Google has infringed Sonos Audio patents, trade court rules

Google’s smart speakers, plus some of its other devices, have been found to infringe existing Sonos patents. Photo: Gizmodo / Andrew Liszewskic

Google’s smart speakers and Android devices are an important part of the vision for a connected ecosystem, which could be endangered following a commercial court ruling today.

The United States International Trade Commission (ITC) has ruled that Google has infringed Sonos audio patents. (You can view a PDF of the pronunciation here.) The ruling means that Google can no longer import products that infringe Sonos’ intellectual property – the gadgets are manufactured abroad – and the committee has banned the company. The ruling will go to President Biden’s office and Biden will then have 60 days to veto it.

The commission spent two years investigating whether Google had violated the Tariff Act of 1930, a law enacted to prevent unfair competition from imported products that infringe U.S. patents, trademarks and copyrights. The committee has been deliberating since last year August, after a judge provisionally ruled that Google had infringed patents.

Sonos had asked the ITC to block imports of Google products that infringe its patents, including Google Home smart speakers, Pixel smartphones and Chromecast devices. A Google spokesperson told Bloomberg that it had been working on redesigning its products after the preliminary ruling last August to avoid infringing Sonos patents so that there would be no disruption to sales.

“While we disagree with today’s decision, we will ensure that our shared customers have the best experience using our products and will not experience any disruptions,” said Google spokesperson José Castañeda. “We will seek further review and continue to defend ourselves against Sonos’ frivolous claims about our partnership and intellectual property.”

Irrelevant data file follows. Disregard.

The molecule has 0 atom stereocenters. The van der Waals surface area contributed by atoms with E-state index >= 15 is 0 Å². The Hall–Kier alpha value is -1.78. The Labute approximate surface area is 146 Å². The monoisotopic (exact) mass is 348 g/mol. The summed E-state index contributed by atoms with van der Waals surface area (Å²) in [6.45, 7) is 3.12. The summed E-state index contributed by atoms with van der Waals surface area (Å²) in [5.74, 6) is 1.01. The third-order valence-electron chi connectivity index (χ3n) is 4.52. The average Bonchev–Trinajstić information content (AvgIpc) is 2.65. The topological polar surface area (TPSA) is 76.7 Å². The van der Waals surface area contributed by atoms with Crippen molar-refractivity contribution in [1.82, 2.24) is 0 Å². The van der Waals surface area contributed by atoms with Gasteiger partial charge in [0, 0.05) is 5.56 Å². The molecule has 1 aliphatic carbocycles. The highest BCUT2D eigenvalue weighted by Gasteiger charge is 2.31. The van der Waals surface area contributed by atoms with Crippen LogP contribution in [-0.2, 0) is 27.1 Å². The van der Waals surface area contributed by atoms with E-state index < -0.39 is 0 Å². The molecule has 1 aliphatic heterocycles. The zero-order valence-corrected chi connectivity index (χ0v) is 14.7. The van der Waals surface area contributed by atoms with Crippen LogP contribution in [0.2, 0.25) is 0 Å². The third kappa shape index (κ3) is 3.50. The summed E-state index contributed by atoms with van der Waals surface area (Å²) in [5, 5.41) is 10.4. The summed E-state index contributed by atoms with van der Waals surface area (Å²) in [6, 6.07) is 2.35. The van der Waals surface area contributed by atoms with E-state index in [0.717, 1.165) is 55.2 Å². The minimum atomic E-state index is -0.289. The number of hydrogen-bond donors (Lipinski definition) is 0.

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Sonos initially filed its complaint January 2020 after reportedly alerting Google to the alleged breaches multiple times. Sonos CEO Patrick Spence claimed at the time that Google “blatantly and knowingly” copied its proprietary audio technology. The patents in question appear to be related to Google’s casting infrastructure, such as how it handles multi-room display between network devices.

Sonos has previously said it would like Google to license its technology, and the two companies have reportedly discussed such an arrangement. Sonos’ chief legal officer, Eddie Lazarus, estimated that Google had infringed more than 150 of the company’s patents.

Google still has the option to appeal the ruling after the presidential review period, so it’s unclear whether the company will have to start selling different versions of its devices anytime soon.

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